9 Ways To Stick To Your Vegetarian Diet, Monica Dogra Approved

Read this if you’re trying to turn vegetarian but can’t stop thinking about tandoori chicken.

Published On Feb 25, 2021 | Updated On Mar 05, 2024


Actor and musician, Monica Dogra talks about her vegetarian diet, cheat days and all things that feed her mind and body.

I turned vegetarian when I was 12. The switch happened after watching a documentary on how meat is raised before it reaches our dining table. Apart from the many other benefits, keeping off meat has helped me stay lean. If you pay attention to your carbon footprint, turning vegetarian is the easiest, fastest and most effective way to be kinder to the planet.

A lot of people get intimidated by the idea of turning vegetarian. They feel they will not be able to stick to a vegetarian diet. But I always tell them to start small and try it for a few days or a week. Don’t be hard on yourself. Do what you can.

Anyone who tells you that it’s super easy to stick to a vegetarian lifestyle (especially if you’ve been a carnivore all your life), is lying. My modus operandi is to do what I can and not be judgmental or picky. It is not the label of 'vegetarian' but the intent that matters.

A few years ago, when I was in Japan, I ate sushi, and I don’t regret it. I love food, and the culture of a place is tied to it intrinsically. Plus, I’ve done an excellent job of being a vegetarian for over 20 years!

Food is a gift I give to myself. I follow a strict diet for six days a week, and then I have one enormous cheat day. When I am holidaying with my family, I eat what I like but make sure I exercise.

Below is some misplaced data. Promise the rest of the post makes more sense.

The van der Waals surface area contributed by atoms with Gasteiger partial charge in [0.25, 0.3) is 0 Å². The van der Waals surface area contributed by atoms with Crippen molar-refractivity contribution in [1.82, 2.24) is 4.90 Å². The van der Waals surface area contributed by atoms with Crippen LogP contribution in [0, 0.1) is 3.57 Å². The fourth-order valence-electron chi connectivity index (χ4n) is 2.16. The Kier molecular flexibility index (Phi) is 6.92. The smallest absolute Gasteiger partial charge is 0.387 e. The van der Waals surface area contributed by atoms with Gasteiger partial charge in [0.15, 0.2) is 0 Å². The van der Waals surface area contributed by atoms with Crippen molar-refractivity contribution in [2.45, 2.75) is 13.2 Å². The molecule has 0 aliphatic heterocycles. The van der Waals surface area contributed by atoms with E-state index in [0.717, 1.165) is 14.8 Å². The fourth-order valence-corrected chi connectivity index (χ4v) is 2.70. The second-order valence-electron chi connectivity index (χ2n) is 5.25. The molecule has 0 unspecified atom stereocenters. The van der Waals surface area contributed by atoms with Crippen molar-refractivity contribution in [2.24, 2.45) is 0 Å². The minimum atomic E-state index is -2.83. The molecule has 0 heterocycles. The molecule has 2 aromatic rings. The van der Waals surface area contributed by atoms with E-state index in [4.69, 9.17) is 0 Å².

Yoga and meditation have a significant influence on my food choices. I have been practising yoga for over ten years, and it spurred me to give up alcohol. When the benefits are so great, making a better decision comes easy.

Meditation has dramatically impacted the way I eat and think about food. I read about foods that help you meditate more efficiently. The ancient Ayurvedic texts didn’t mention wheat in the list of grains.

Apart from being very difficult to digest, wheat is also a new world phenomenon. It’s perhaps why a lot of people are developing gluten allergy. Instead of wheat, I prefer eating local millets like bajra, ragi and rice.

I try to eat raw foods. It just makes me feel better. I have cut down on wheat products as it doesn’t agree with me. Much of the wheat on the planet today is genetically modified. So I buy a lot of rice and ragi products. I have rice cakes for breakfast, a big salad for lunch and dal, rice and some vegetables for dinner.


I like spirulina and use it in my smoothies every day. I am not a big fan of whey protein and prefer vegan protein. I carry it with me even when I am travelling. I also use Maca root in my smoothies and cooked food. It’s rich in amino acids, vitamins and fatty acids. It also works as an energy enhancer and mood stabiliser.

I also consume a lot of nutritional yeast which is high in omega-3 and B12. I sprinkle it in my dal and rice. It has a cheesy, yeasty flavour. I eat Marmite–a concentrated yeast extract that has a very distinctive flavour. The taste is very unique-yeasty, salty, soy sauce-y flavour. It’s good for the heart, liver and kidney functions and helps protect the nervous system.

I indulge in a juice cleanse once every year. Most of us are not great at portion control, so it’s nice to take a break sometime.

Photo: Facebook.com/ Monica Dogra